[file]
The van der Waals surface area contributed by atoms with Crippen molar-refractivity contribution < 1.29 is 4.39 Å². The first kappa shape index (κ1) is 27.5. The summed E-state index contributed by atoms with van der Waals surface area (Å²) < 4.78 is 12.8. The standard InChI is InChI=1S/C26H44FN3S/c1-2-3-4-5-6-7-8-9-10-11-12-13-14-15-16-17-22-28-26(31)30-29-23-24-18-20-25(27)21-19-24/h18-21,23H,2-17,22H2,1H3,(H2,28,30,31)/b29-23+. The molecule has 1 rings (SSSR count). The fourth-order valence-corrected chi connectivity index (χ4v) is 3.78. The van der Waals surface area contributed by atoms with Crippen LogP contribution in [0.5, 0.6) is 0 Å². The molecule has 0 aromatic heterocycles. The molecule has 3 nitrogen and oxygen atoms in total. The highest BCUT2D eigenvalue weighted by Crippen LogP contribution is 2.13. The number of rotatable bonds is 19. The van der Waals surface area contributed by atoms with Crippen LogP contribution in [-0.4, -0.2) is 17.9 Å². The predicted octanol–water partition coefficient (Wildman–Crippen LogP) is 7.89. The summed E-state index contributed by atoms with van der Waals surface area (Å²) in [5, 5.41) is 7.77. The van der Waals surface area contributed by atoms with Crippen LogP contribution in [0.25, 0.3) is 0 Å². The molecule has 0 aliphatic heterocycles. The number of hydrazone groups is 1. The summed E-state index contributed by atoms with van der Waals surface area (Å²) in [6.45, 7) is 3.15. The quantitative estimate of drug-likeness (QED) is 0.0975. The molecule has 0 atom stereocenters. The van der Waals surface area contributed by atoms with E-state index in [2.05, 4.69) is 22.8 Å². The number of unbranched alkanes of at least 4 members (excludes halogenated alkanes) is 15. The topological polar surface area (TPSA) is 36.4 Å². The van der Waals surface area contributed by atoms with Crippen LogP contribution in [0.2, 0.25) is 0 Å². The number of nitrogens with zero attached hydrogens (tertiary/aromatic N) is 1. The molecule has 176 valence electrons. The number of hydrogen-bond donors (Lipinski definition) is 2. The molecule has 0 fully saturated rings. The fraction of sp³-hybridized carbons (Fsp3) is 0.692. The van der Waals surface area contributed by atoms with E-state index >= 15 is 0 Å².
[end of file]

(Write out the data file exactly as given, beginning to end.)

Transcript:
The van der Waals surface area contributed by atoms with Crippen molar-refractivity contribution < 1.29 is 4.39 Å². The first kappa shape index (κ1) is 27.5. The summed E-state index contributed by atoms with van der Waals surface area (Å²) < 4.78 is 12.8. The standard InChI is InChI=1S/C26H44FN3S/c1-2-3-4-5-6-7-8-9-10-11-12-13-14-15-16-17-22-28-26(31)30-29-23-24-18-20-25(27)21-19-24/h18-21,23H,2-17,22H2,1H3,(H2,28,30,31)/b29-23+. The molecule has 1 rings (SSSR count). The fourth-order valence-corrected chi connectivity index (χ4v) is 3.78. The van der Waals surface area contributed by atoms with Crippen LogP contribution in [0.5, 0.6) is 0 Å². The molecule has 0 aromatic heterocycles. The molecule has 3 nitrogen and oxygen atoms in total. The highest BCUT2D eigenvalue weighted by Crippen LogP contribution is 2.13. The number of rotatable bonds is 19. The van der Waals surface area contributed by atoms with Crippen LogP contribution in [-0.4, -0.2) is 17.9 Å². The predicted octanol–water partition coefficient (Wildman–Crippen LogP) is 7.89. The summed E-state index contributed by atoms with van der Waals surface area (Å²) in [5, 5.41) is 7.77. The van der Waals surface area contributed by atoms with Crippen LogP contribution in [0.25, 0.3) is 0 Å². The molecule has 0 aliphatic heterocycles. The number of hydrazone groups is 1. The summed E-state index contributed by atoms with van der Waals surface area (Å²) in [6.45, 7) is 3.15. The quantitative estimate of drug-likeness (QED) is 0.0975. The molecule has 0 atom stereocenters. The van der Waals surface area contributed by atoms with E-state index in [2.05, 4.69) is 22.8 Å². The number of unbranched alkanes of at least 4 members (excludes halogenated alkanes) is 15. The topological polar surface area (TPSA) is 36.4 Å². The van der Waals surface area contributed by atoms with Crippen LogP contribution in [0.2, 0.25) is 0 Å². The number of nitrogens with zero attached hydrogens (tertiary/aromatic N) is 1. The molecule has 176 valence electrons. The number of hydrogen-bond donors (Lipinski definition) is 2. The molecule has 0 fully saturated rings. The fraction of sp³-hybridized carbons (Fsp3) is 0.692. The van der Waals surface area contributed by atoms with E-state index >= 15 is 0 Å².